Feedback-Focused Couples Counseling By Dan Bates, LMHC on 4/12/22 - 12:08 PM

In couples counseling, I often share with clients that feedback functions like a two-way street in intimate relationships. There’s a steady flow of information traveling in both directions. If that flow of information were to stop and the cars metaphorically crashed, it would be cause for concern and immediate redress. Therefore, in order to maintain the vitality of their intimacy, each partner must be open to feedback and willing to give it. Most importantly, the goal of feedback is to positively and constructively share needs, requests, desires, and observations for the benefit of the relationship. Yes, there is an element of influence taking place, but it's important to distinguish influence from manipulation. The simplest way to draw a line between these two concepts is by pointing out that influence comes at a cost. To influence your partner, you must, in turn, be willing to be influenced.

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Some time ago I was texting back and forth with a prospective client on whether or not he should engage in counseling. He didn’t see the need for sessions but was willing to do so in order to prove to his wife that he didn’t have a problem. Great reason for counseling, right?! I texted him, “If it matters to the ones who matter to you, then it’s worth doing.” I think the candidness of my message and the practical wisdom behind it caught him off guard. He quickly texted me back and said that was reason enough to try.

Intimate relationships can be catalysts for personal growth. We develop as a people and attune to the rhythm of our partners to greater and greater degrees. Certainly, there are limits to this idea—if your spouse is asking you to become a drug dealer, terrorist, or contract killer, then yes, maybe rethink the relationship. However, couples often get stuck and struggle to really listen to each other when there is a request for change on the table. At these stuck points, I purposely slow the pace of conversation and ask my clients to boil down what their partner is saying. If someone can get past their defensiveness, they realize their partner is, in actuality, asking them to be more consistent, be a better listener, follow a budget, back them up on parenting choices, or equally contribute to household chores. When blame is removed and defensiveness is quieted, partners are typically offering genuine feedback and making reasonable requests of each other. I remind couples that feedback is offered with the intent to make the relationship better, not subordinate one partner to the whims of the other.

Back to the story of the client I was texting. His wife wasn’t willing to continue the relationship because she viewed his behavior as abusive. He strongly disagreed. If he wanted to keep his marriage, he was going to have to reevaluate his behavior. This, as you can imagine, would be a difficult and or challenging thing to do. He asked again why he should do this. I repeated what I said to him in the text: “If it matters to those who matter to you, then do it.” My text exchange was enough to intrigue him, and his wife was impressed with his openness to my challenges, so they decided to come in for a “trial run.”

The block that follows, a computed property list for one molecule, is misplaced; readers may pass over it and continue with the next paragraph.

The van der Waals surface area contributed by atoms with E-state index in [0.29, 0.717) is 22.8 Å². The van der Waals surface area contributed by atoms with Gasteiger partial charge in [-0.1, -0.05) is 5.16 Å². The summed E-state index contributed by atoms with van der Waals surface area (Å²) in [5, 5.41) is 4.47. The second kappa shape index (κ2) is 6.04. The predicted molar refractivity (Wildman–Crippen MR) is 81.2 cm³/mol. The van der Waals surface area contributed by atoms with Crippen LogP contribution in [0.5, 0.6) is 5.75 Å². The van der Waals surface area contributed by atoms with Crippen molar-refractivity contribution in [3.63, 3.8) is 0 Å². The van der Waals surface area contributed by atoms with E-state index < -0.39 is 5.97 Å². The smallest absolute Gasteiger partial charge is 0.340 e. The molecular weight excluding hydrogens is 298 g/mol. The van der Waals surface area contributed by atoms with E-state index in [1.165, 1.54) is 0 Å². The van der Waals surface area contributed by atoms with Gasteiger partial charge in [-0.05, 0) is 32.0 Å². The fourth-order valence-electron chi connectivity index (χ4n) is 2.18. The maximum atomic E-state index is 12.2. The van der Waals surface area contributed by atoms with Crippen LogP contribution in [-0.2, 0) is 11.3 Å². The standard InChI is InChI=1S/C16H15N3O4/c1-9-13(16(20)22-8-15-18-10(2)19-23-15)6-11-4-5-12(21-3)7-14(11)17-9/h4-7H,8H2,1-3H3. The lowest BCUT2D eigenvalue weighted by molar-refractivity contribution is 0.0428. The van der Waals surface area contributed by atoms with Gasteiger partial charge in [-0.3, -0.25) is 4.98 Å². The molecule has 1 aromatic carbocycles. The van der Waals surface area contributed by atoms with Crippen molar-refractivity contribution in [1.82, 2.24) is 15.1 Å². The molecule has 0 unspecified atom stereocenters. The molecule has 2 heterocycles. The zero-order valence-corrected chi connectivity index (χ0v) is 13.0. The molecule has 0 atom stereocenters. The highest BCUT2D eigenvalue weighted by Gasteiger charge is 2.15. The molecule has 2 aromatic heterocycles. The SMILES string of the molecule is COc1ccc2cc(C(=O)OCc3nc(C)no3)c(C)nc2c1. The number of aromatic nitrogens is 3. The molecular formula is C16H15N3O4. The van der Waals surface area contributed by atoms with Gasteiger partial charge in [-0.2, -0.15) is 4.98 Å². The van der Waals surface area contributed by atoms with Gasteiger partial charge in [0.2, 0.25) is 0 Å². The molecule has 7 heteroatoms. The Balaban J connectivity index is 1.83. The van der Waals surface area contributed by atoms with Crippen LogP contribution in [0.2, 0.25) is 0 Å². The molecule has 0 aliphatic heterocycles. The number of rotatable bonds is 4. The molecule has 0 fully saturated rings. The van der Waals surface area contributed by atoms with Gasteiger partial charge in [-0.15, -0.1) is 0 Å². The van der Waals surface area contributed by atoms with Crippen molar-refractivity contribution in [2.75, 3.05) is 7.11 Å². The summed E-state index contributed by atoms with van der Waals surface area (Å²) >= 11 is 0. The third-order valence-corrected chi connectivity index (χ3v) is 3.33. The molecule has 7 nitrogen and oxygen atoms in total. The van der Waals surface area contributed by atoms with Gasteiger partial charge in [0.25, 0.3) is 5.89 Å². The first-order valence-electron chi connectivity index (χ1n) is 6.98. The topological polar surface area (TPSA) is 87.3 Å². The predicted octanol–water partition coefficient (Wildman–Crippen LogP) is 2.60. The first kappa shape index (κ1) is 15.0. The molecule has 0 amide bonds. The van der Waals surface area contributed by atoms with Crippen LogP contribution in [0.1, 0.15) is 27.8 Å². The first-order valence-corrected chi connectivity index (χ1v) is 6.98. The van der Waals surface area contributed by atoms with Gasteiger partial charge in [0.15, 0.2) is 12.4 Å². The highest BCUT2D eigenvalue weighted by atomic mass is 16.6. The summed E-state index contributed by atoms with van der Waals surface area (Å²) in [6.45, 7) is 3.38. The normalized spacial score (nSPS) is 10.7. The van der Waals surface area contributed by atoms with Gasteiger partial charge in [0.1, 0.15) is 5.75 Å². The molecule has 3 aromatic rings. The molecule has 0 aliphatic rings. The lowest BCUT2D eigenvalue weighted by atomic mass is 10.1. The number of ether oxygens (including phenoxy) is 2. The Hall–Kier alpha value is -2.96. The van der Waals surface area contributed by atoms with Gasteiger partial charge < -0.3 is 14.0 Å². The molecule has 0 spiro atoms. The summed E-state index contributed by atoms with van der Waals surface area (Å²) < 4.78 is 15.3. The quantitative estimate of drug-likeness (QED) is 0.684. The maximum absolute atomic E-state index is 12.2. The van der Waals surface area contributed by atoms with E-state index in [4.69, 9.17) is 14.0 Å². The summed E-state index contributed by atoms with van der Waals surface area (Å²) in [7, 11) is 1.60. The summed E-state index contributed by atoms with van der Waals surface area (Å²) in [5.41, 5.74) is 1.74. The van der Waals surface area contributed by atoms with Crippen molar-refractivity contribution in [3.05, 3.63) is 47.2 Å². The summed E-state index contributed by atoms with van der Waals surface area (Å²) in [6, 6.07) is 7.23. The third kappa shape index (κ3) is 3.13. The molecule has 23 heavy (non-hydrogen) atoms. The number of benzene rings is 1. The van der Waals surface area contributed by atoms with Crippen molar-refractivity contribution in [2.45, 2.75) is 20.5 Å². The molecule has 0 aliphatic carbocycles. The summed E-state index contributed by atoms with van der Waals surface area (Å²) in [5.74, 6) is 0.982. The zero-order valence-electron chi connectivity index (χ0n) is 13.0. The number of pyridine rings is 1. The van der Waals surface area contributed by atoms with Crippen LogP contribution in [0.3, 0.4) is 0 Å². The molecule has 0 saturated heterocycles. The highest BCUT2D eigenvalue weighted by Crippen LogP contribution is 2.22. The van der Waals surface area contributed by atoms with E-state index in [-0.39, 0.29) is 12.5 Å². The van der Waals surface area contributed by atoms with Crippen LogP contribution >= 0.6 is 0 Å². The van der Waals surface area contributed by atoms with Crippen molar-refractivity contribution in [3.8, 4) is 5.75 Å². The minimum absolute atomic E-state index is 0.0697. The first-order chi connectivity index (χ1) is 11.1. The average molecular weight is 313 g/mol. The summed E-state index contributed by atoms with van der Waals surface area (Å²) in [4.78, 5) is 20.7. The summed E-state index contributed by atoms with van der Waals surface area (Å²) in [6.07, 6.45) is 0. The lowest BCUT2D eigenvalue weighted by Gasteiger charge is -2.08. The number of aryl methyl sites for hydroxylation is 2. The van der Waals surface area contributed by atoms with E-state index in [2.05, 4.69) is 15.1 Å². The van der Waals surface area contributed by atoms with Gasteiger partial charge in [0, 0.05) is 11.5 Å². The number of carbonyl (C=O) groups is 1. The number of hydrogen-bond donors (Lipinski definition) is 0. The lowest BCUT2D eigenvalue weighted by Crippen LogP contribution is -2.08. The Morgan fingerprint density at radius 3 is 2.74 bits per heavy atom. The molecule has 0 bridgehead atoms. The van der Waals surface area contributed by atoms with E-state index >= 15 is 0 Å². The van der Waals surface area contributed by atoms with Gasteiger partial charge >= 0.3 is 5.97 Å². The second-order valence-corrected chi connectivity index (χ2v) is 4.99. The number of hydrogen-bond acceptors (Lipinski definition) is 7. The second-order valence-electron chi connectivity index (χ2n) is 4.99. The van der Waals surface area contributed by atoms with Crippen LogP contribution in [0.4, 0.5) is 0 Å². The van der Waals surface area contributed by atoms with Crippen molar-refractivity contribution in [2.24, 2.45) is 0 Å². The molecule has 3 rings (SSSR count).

Sitting down with the two of them, I made the case that out of all people we have to change for, why not your spouse? Every day, we make constant adjustments and changes to our behavior and routines for co-workers, bosses, family members and friends, but when it comes down to spouses, we throw a fit? How does that make sense? I went on to say to the husband, if you aren’t going to receive your wife’s feedback, then who are you going to listen to? She of all people he should trust, especially since she had his best interests in mind. He struggled to receive what she said not because of what the feedback was or who it was from, but because he perceived her feedback as a threat and attack, which always put him on the defensive. He couldn’t hear what she was trying to say. He couldn’t understand the intent behind her words. She gave the feedback that he was not a good listener and it hurt her when she felt unheard. Instead of trying to understand, he’d argue that was actually an excellent listener and it was her fault they couldn’t communicate. That, in fact, she was the problem, not him. His comments betrayed his underlying, hidden assumptions. He did not believe that his relationship was an opportunity for growth, or that he had anything to improve upon. He did not think feedback was necessary for a vital relationship. He could not see the noble intent behind his wife’s feedback. Sad to say, their relationship did not survive.

I keep this unfortunate case in mind when I work with couples. It serves as a real-life example of how important feedback is to the vitality of an intimate relationship. This case motivates me to impress upon my clients early in the therapy process the absolute necessity of feedback.

File under: The Art of Psychotherapy